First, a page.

20 Kraftwerk - It's more fun to compute
21 hasim its time extended mix
22 DJ Stingray 313 - Serotonin
23 DJ Stingray 313 - Counter Surveillance
Tuesday, 22 December 2009
Given all this end of year, end of decade nonsense, and the fact that I find myself back in the UK for only the second time in a year, I thought it a fitting time to address an issue that has been bugging me for a while. RA have just delivered their end of year lists, as have LWE and FACT.
What can we take from these lists? Well, firstly, and perhaps inescapably (I'm keen to get this out of the way as quickly as possible), it has been a good year for Joy Orbision. His 'Hyph Mngo' tops the FACT and RA lists. I side with Reynolds on this one - an uninspiring track 'for the headz to nod off to'. What else?
Well, it's clear that 2009 has been the year shit got deep. The transition from minimal crustiness to how-deep-can-we-go insouciance is pretty well documented, and I don't really want to go into it here. However, after a year living in Berlin, I thought I would try to examine where this has left minimal. Philip Sherburne is doing some interesting archival work on his website examining how minimal (or mnml) has changed over the last decade, but it remains a thoroughly retrospective exercise, the blogosphere's intellectualized version of "I Love the Noughties". We all laugh as Richie tweets his set lists, safe in the knowledge that listening to the DJ Sprinkles album makes us a better man than him, but to acknowledge the fall of minimal is also to try and trace its continued relevance, just as DnB took over the rest of Europe whilst it spluttered to a ghastly death in the UK.
Ironically, for all the critical/blogosphere idolisation of Berlin (and London for those funky/UK bass/dubstep/future garage headz out there) as the epicentre for all things tech, deep house has arguably had a lesser impact there than it has had in other places (namely specialised sites for the consumption of deep house: think Sud nights in London, Trus Me's Disco3K festival in Croatia, late Sunday afternoons in Panoramabar). Berlin actually still has a lingering love affair with mnml that reminds me of London's love/hate position towards DnB at the turn of the millennium. You can't forget that it was mnml which created the modern electronic Disneyland that is the "Berlin" of the Easyjetset's wildest dreams, and the sound persists in a stubborn, uncompromising form.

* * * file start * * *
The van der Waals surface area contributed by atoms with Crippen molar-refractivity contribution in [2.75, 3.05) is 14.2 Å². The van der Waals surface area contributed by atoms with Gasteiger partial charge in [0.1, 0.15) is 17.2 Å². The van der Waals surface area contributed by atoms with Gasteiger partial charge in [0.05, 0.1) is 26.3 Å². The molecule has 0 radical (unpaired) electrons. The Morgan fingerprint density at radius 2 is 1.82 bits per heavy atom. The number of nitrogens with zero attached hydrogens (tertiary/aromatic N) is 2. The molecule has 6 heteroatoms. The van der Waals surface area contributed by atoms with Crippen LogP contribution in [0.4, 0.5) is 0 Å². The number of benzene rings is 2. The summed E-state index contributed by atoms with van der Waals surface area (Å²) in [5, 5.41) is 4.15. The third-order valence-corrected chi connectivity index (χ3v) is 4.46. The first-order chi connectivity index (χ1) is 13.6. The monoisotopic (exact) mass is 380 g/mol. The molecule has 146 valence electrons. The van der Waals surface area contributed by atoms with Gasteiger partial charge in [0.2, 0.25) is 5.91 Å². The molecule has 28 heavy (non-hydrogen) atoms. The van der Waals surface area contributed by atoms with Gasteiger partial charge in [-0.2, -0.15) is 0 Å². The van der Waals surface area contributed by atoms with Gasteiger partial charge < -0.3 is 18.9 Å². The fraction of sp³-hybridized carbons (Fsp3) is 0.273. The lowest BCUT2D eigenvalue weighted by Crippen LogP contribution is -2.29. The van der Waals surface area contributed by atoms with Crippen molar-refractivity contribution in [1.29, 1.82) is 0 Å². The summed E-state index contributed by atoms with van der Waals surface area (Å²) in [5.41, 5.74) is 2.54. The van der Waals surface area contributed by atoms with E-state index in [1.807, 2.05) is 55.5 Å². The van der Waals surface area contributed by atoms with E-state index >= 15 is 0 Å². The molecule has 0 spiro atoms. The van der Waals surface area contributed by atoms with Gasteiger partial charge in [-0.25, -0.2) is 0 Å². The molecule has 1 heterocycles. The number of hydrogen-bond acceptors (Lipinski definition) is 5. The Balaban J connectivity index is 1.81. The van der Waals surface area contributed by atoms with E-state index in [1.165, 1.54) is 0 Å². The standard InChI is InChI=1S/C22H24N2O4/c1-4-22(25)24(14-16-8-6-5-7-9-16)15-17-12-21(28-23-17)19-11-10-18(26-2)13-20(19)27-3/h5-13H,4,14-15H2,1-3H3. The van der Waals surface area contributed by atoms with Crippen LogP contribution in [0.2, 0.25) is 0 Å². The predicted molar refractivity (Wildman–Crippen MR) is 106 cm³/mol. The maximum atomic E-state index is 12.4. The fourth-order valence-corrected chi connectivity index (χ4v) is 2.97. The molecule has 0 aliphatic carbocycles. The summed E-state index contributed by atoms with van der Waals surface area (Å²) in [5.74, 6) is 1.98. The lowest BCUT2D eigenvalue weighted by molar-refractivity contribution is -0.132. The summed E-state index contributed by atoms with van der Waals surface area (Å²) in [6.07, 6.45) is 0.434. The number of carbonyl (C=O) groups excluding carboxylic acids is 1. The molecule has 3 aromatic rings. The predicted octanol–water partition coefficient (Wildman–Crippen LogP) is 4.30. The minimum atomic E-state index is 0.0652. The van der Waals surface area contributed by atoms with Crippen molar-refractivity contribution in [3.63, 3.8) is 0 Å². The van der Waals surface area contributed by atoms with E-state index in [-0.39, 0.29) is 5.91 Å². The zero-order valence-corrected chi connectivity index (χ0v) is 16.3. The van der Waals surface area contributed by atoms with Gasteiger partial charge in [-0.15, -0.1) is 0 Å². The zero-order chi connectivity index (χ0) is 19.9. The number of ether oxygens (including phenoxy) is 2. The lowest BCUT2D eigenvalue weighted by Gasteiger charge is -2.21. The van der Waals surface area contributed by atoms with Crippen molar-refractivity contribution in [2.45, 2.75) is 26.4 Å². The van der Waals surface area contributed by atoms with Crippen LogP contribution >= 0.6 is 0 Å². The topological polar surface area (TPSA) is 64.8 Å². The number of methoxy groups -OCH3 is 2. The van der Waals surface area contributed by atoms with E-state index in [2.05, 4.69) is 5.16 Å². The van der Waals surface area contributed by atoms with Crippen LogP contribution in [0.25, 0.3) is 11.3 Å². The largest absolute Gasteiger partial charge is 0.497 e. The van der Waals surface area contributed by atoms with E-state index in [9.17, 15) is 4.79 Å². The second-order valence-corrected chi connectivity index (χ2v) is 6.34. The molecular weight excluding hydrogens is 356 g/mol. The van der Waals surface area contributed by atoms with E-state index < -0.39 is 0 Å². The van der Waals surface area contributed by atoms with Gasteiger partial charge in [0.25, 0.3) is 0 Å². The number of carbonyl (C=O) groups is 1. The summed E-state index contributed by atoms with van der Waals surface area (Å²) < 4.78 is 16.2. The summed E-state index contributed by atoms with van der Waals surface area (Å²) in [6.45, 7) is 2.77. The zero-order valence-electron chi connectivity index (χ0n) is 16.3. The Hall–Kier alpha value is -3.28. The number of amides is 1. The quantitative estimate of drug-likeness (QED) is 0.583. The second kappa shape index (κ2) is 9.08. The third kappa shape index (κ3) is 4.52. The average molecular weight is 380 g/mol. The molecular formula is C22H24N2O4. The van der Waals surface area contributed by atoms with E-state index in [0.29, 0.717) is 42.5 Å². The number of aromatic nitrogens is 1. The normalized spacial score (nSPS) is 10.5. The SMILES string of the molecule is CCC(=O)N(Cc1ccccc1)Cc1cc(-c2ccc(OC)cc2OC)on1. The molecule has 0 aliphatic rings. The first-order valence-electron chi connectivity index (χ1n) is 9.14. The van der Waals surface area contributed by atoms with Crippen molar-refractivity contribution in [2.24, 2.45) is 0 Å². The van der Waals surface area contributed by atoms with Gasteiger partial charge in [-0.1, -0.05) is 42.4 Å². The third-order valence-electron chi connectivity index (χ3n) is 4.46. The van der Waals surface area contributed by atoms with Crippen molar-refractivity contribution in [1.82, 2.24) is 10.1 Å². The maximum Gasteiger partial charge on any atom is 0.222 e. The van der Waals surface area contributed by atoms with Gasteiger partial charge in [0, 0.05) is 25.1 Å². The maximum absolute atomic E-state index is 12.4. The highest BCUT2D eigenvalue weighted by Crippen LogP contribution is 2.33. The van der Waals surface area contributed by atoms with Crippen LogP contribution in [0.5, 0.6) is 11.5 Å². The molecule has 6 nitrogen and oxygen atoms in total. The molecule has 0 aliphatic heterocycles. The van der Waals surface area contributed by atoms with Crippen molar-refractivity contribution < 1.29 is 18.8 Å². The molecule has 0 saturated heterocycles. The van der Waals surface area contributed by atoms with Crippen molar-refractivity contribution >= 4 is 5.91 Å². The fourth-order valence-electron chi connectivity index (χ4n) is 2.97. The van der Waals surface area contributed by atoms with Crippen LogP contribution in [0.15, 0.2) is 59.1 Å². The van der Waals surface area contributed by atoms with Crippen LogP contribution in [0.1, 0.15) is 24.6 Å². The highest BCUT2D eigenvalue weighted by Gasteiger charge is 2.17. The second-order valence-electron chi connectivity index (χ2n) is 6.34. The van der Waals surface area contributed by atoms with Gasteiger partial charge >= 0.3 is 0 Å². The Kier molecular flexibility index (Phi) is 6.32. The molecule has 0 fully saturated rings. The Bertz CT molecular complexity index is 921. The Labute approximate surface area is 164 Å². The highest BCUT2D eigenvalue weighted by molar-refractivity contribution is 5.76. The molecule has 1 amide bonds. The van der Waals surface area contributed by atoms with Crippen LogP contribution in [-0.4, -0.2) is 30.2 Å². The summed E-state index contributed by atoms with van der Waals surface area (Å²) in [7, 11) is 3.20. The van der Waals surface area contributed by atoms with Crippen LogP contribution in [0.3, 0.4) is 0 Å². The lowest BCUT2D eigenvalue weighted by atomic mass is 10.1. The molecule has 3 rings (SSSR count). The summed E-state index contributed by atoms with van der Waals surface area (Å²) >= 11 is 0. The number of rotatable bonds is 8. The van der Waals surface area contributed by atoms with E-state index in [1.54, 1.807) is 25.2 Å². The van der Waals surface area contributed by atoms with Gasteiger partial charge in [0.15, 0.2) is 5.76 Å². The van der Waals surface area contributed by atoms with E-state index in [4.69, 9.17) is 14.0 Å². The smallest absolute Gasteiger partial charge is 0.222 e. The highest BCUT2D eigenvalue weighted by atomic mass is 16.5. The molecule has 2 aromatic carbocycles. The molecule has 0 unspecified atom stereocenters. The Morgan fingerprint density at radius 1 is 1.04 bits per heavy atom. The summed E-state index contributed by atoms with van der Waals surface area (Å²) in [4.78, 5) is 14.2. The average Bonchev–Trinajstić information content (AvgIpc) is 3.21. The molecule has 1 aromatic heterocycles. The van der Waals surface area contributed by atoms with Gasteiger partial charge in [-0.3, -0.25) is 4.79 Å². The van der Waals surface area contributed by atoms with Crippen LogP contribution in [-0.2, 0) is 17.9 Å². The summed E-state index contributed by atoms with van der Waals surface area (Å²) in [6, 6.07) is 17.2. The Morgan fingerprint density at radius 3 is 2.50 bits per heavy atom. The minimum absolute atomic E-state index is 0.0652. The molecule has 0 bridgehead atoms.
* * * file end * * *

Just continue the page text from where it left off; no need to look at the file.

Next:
One need only go into any club that isn't Watergate or Berghain, preferably mid-week, to be assaulted by this new breed of minimal from labels such as Autist, Budenzauber, Italo Business and at the more well-known end of the spectrum, Tom Clarke's Highgrade. The sound pushed by these labels, and the associated artists, is an updated form of mnml. Tracks like this, and this, perfectly sum up this new breed. We've still got what Sherburne calls the clicks and cuts (although if anything, less cliques and cuts), but these have been yoked to an avowedly un-mnml beat that has borrowed freely from 2007/8's tech-house paradigm (think Nick Curly, Jamie Jones et al).
The other thing that is interesting about this new wave of neo-mnmlism is that very little of it is German. Arguably, this has always been the case: Robert Hood, Steve Reich, Richie Hawtin, John Acquaviva and so on were adopted and consumed by the German early to mid-noughties minimalists in the same way that Motorcity Drum Ensemble and Sascha Dive are consuming the Strictly Rhythm back catalogue at the moment. But these neo-mnmlists are by and large, Italian. Sure you always had your Marco Carolas, but the new face of mnmlism is, on the whole, more Latin than Teutonic: Andrea Giuliani, Luca Rossetti, Andrea Tamburini, Stephan Barnem. Oh, and they're young. Fucking young. Usually late teens, early twenties. Perhaps most intriguingly though, is the fact that they all seem to be coming through at the same time. Check out Francesco Bonora's '18 minutes to 2009' released on Model in February. The implication, clear as day, is that 2009 is not about this critically adored/maligned deep house business, but instead Italian mnml.